Schools should be the last to close and first to reopen
For every child, right to education
Pristina, 06 November 2020: “As Kosovo experiences higher level of COVID-19 infections than ever before during the pandemic, the best interests of children must be central to when and how to keep schools open. Earlier this year, the school closure affected around 345,000 children and adolescents in Kosovo, and the lack of play, socialization and interaction with teachers may significantly affect psychosocial wellbeing and development of children and adolescents.
Kosovo has made tremendous efforts to keep children learning during the pandemic. While most children continue their education through distance learning, the decision to reopen schools with the recommended preventive and protective measures in September, has been a positive step towards reducing the negative impacts of prolonged school closures. The Ministry of Education and Science adopted global guidance and approaches in reopening of schools. Measures included temperature checks at entry, reduced class sizes and hours, reduced school days, increased hygiene measures and awareness raising on COVID-19 prevention measures.
Following the Guidelines of the Ministry of Education and Science (MES) for reopening of schools and the requirements of the Institute of the Public Health (IPH) and Ministry of Health (MoH), UNICEF supported development of a Tracking and Early Warning System, COVID -19 module, to track down and collect data on a daily basis of the number of students and educational staff at school, class, group confirmed and/or suspected with covid-19 can be followed. The access to data are available to MES, IPH, MoH and local authorities.
UNICEF Kosovo Office in collaboration with the Ministry of Education and Science recently launched a U-Report poll on the reopening of schools for the academic year 2020/2021. Out of 1577 U-REPORTERS, around 60% of those U-Reporters were under the age of 24, with most (40%) being between 15 and 19 years of age. The majority of U-Reporters (62%) felt happy about schools reopening and want to continue with in-school learning during this academic year (65%). More than half of U-Reporters felt confident that students are sufficiently informed about COVID-19 preventive measures (55%). U-Reporters considered that most educational institutions have some means of COVID-19 prevention (39% reported to have enough, 37% reported to have some, but needing more). Distance learning was considered as not enjoyable by 1 in 3 U-Reporters aged 15 to 19.
Global evidence shows that adhering to enhanced prevention measures in schools timely detection and isolation of cases and their contacts, has so far been successful in preventing progression to larger outbreaks in most situations. In Kosovo, according to the Ministry of Education and Science, only 31 schools have been fully or partially closed since they reopened. As large parts of the world are heading into a second wave of the pandemic, it is vital to know how school closures impact students' progress, as well as to consider the disproportionate harms to students from disadvantaged homes.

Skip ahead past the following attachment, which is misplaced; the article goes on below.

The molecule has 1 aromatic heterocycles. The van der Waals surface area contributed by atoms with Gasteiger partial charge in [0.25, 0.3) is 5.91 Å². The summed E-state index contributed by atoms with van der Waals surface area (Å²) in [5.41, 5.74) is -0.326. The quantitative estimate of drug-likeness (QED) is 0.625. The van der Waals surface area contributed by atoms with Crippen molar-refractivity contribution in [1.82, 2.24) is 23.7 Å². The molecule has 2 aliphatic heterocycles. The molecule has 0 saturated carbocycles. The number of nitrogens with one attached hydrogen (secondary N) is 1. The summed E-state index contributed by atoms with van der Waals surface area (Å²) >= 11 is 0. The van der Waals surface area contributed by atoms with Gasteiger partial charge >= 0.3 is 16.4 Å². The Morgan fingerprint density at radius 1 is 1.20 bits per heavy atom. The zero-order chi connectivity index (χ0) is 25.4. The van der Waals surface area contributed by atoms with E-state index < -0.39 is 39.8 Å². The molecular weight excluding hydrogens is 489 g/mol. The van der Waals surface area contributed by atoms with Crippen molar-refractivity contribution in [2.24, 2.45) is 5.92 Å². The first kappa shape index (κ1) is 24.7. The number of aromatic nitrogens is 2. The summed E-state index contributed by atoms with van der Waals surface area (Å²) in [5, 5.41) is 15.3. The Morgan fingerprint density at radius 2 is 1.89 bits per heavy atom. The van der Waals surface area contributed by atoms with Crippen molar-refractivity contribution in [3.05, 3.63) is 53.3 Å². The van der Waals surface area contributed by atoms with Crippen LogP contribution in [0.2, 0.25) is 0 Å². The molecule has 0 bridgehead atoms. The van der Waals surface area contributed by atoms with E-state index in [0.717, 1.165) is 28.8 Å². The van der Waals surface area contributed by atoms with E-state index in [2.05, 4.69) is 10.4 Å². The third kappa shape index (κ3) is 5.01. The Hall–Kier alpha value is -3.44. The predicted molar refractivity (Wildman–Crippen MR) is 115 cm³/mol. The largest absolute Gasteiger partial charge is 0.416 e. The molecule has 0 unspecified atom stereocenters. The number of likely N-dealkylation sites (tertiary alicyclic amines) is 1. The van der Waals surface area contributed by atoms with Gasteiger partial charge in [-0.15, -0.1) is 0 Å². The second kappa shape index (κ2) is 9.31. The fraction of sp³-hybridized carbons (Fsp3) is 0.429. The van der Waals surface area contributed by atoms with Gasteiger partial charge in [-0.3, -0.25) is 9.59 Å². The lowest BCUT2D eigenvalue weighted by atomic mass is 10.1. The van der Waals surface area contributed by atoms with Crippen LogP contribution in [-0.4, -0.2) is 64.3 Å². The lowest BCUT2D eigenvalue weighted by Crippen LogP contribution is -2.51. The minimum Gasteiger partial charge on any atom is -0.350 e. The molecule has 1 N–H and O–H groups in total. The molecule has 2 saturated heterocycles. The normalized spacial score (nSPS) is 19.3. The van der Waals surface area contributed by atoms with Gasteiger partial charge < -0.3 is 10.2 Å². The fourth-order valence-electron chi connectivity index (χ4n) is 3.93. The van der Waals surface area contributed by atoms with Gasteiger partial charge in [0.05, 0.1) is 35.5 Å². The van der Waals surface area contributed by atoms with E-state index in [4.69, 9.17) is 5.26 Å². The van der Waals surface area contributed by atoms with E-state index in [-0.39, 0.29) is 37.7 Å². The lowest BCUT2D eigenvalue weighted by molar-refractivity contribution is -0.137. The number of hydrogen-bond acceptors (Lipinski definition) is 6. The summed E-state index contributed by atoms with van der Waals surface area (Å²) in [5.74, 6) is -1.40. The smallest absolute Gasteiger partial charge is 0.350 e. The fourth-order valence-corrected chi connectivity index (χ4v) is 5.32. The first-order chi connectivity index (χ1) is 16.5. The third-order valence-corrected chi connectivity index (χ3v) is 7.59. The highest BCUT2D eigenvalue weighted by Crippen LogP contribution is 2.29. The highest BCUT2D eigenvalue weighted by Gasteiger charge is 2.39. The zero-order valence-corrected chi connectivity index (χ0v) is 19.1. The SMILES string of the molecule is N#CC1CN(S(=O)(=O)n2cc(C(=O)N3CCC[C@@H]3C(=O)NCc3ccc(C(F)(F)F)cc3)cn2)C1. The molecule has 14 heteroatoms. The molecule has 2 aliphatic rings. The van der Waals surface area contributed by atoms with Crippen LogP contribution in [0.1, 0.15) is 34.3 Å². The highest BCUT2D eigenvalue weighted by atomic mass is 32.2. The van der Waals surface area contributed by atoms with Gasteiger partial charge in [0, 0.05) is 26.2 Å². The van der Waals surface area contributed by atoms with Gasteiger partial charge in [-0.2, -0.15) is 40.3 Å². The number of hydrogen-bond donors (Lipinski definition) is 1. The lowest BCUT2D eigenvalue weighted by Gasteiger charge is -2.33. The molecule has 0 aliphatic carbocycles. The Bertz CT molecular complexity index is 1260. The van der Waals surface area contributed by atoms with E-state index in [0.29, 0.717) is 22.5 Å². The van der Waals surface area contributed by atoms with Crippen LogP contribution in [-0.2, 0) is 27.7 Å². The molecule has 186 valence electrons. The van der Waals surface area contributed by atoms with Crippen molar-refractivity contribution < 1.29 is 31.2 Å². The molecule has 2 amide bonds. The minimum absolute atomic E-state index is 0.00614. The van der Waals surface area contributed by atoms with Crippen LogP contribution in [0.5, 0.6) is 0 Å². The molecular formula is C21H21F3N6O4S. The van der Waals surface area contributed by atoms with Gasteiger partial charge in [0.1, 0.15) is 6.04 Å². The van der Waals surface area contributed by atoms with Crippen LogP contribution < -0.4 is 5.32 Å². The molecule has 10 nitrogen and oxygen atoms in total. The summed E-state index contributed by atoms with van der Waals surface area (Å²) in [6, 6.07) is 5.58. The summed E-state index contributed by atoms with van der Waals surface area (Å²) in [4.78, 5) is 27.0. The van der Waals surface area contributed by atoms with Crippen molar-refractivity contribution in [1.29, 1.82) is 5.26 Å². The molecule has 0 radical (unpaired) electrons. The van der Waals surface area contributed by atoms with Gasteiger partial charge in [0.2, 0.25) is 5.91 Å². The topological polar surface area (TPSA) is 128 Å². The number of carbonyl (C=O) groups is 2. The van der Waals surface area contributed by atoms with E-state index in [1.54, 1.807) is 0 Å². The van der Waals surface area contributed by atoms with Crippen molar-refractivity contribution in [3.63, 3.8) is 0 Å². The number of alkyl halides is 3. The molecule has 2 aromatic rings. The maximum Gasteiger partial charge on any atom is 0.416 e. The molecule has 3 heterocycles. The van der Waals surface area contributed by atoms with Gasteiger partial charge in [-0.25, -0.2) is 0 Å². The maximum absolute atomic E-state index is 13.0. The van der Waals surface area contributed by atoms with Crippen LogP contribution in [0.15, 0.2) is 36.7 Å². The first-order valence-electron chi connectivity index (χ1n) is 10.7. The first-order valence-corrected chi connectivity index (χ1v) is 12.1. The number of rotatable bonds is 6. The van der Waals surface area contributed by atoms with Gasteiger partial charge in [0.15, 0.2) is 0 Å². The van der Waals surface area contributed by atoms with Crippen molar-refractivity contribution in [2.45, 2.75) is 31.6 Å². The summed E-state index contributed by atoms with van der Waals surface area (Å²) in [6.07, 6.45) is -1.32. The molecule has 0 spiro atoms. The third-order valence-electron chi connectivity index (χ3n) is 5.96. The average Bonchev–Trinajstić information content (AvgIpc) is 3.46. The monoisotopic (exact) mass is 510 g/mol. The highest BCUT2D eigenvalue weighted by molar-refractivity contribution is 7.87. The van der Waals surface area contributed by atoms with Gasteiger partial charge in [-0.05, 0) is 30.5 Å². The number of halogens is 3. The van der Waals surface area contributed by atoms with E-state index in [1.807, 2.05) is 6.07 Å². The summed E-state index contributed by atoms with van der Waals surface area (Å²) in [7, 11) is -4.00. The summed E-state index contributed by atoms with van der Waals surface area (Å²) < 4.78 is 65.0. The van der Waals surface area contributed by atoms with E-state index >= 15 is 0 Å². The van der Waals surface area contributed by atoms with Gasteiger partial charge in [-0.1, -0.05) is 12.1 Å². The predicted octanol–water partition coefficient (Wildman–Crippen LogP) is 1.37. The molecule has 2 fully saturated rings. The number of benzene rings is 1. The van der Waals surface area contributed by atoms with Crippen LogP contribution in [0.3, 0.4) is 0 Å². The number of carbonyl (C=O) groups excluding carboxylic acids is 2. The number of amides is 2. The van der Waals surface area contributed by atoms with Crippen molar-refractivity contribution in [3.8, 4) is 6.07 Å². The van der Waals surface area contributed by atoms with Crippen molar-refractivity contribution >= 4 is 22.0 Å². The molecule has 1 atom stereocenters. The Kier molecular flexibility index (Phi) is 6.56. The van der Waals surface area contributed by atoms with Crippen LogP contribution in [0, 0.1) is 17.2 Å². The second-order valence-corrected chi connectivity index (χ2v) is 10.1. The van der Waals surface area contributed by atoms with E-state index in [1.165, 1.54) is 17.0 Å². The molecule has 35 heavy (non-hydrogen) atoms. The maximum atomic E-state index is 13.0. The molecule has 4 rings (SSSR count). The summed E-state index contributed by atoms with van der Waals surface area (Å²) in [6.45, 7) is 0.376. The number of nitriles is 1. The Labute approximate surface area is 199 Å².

Global early modelling studies suggested that closing schools reduced community transmission less than other social distancing interventions. Also, studies to date show less spread among children under ten years of age than in older children.
The Head of the UNICEF Office in Kosovo, Murat Sahin, said: “Over the past month, my team visited more than 100 schools across Kosovo, observing the ownership and rigorous effort of school staff and students in meeting necessary COVID-19 prevention measures. Together with our partners, we are committed to continue and expand our support to schools so that they are the last to close and first to reopen”
The costs of keeping students out of schools are much more difficult to make up for than damage to the economy and may be here to stay with us for a generation to come.
U-Report promotes dialogue, freedom of expression, and gives youth the platform and the voice to actively participate and help shape policy development, and to become more informed about matters that are important to them so that they can make a difference in their communities. Once U-Reporters sign up, they receive polls and alerts and real-time responses are collected and mapped. These polls are focused on topics and challenges that are most relevant to U-Reporters in their respective communities.The results are then relayed to decision-makers who use them to inform their policies.
UNICEF promotes the rights and wellbeing of every child, in everything we do. Together with our partners, we work in 190 countries and territories to translate that commitment into practical action, focusing special effort on reaching the most vulnerable and excluded children, to the benefit of all children, everywhere.
For more information about UNICEF and its work for children, visit www.unicef.org.